Jordan Lyles Thrives in Milwaukee, Again

No team in baseball has been hotter in September than the Brewers. They’ve lost just four games this month and that hot streak has them on the verge of clinching a playoff berth. That they’ve continued to win so many games without their superstar, MVP candidate Christian Yelich, makes their success all the more impressive. But while their offense has managed to find ways to score enough runs without Yelich in the lineup, their pitching staff has been simply dominant.

The Brewers have allowed just 66 runs to score this month, an average of three per game. That’s the fewest runs allowed in the majors and includes a 10-0 drubbing by the Cardinals on September 13. Their team ERA has easily been the best in baseball during this stretch. By park- and league-adjusted FIP, they’ve only been the fourth-best team in the majors, but still the best in the National League.

Surprisingly, their starting rotation has been led by Jordan Lyles. In four September starts, he’s allowed a total of six runs — four of them earned — giving him the lowest ERA of the Brewers regular starters (Brandon Woodruff hasn’t allowed a run in his two starts where he acted as the opener). This string of strong outings stretches back to late July when he joined the Brewers in a trade from Pittsburgh. Since being acquired, he’s been their most reliable starter, allowing two or fewer runs in eight of his 10 starts.

This is the second year in a row that the Brewers have acquired Lyles midseason. Last year they claimed him off waivers from the Padres in August. He made 11 appearances out of the bullpen, compiling a 3.31 ERA and a 2.49 FIP. He wasn’t included on the Brewers’ postseason roster, but his success this year gives him a good chance to be a critical piece for them if they’re going to make a deep run in the playoffs in 2019.

Going back to his time with the Pirates earlier this season, Lyles has made some significant changes to his pitch mix and approach. Here’s a look at how he’s utilized his five-pitch arsenal over the last two years, broken up by team.

Jordan Lyles, pitch mix, 2018–2019
Pitch Type Padres, 2018 Brewers, 2018 Pirates, 2019 Brewers, 2019
Four-seam 36.2% 33.1% 49.7% 50.6%
Sinker 12.5% 14.5% 3.1% 0.0%
Changeup 14.3% 7.8% 7.8% 5.6%
Slider 10.1% 7.8% 8.7% 11.3%
Curveball 26.9% 36.8% 30.7% 32.5%

Last year, after joining the Brewers, Lyles simplified his pitch mix to feature his two fastballs and his curveball a majority of the time. As a reliever, this approach worked wonders. When he joined Pittsburgh at the start of this season and was inserted back into the starting rotation, he focused his pitch mix even further, ditching his sinker in favor of his four-seam fastball. He’s completely abandoned his sinker in his second stint in Milwaukee and he’s started to throw his slider a little more often.

Emphasizing his four-seam fastball over his sinker is a natural result of focusing on his curveball as his primary secondary pitch. His elevated, riding fastball creates a far more effective pitch tunnel with his diving curveball, particularly against left-handed batters. Using Baseball Prospectus’s pitch tunnel data, Lyles’s fastball-curveball pitch pair has a Pre-Tunnel Maximum Distance (PreMax) of just 1.18 inches when thrown to lefties. The league average PreMax is 1.54 inches. If he starts this pitch pair with his curveball, the tunnel is just as effective (1.15 PreMax). In layman’s terms, this means these two pitches appear around 1.15 inches apart at the decision making point.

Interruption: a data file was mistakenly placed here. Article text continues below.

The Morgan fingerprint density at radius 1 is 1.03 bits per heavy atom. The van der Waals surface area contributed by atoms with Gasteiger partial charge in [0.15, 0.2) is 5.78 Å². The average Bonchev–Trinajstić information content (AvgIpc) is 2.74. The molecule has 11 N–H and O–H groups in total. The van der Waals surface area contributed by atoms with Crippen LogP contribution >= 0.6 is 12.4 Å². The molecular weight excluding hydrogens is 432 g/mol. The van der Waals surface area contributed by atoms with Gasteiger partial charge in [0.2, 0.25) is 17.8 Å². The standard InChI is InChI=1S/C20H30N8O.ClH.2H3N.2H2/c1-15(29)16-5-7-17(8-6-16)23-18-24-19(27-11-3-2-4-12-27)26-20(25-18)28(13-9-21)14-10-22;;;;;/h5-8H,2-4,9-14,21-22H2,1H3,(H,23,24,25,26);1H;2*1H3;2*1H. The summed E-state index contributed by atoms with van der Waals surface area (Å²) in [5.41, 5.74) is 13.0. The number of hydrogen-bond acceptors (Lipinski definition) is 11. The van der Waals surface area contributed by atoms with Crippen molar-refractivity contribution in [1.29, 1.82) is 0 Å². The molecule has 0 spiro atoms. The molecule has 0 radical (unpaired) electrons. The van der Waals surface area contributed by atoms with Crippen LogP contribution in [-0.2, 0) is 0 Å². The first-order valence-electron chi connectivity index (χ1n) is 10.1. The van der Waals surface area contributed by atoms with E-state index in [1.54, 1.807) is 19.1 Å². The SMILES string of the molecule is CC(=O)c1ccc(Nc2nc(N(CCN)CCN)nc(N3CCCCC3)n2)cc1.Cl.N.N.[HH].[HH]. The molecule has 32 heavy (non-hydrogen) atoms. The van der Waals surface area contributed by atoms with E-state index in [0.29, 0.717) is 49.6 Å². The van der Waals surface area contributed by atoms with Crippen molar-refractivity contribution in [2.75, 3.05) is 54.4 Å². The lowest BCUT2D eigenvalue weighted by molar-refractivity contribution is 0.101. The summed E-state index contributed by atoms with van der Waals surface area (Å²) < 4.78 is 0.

Locating his fastball up in the zone and his curveball down gives him an approach that forces the batter to change his eye level. But when he needs to adjust his approach from side-to-side, he’s turned to his slider a little more often. That pitch has above-average horizontal movement for a hard, cutter-like slider like the one he throws. That gives him another weapon to use to neutralize right-handed batters. Since joining the Brewers, the whiff rate on his slider has improved from 15.7% to 26.8%. That increase in effectiveness is likely due to his ability to locate the pitch lower in the zone.

On the left is a heatmap of his slider locations with the Pirates while the Brewers is on the right. There are fewer sliders left out over the plate and more of them are falling below the zone, resulting in more chases and more whiffs.

Lyles is scheduled to pitch tonight against the Reds in Cincinnati. If the Brewers don’t adjust their rotation over their last four games of the regular season, Lyles would be lined up to pitch in the Wild Card game — assuming they don’t overtake the Cardinals for the NL Central division lead. Adrian Houser might be the other option the Brewers could start in a potential Wild Card game. He’s scheduled to pitch the last game of the regular season in Colorado, but he could easily skip that start if needed. Since joining the starting rotation full-time on July 30, he’s posted a 3.52 ERA and a 3.58 FIP in 11 starts. That’s been nearly as effective as Lyles overall, but Houser has struggled a bit in September (5.31 ERA this month). Given the Brewers’ aggressive usage of their bullpen, using Lyles to face the Nationals lineup twice before being lifted might be the most effective utilization of their pitching staff in a one-game playoff.

Jake Mailhot is a contributor to FanGraphs. A long-suffering Mariners fan, he also writes about them for Lookout Landing. Follow him on Twitter @jakemailhot.

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Michael Augustine

Great stuff, Jake!
What makes his FB>CB/CB>FB tunneling ability even better is the 180-degree spin axis contrast. Highly effective.


What makes him so effective is getting away from Pittsburgh

Michael Augustine

Eh…can’t argue with that…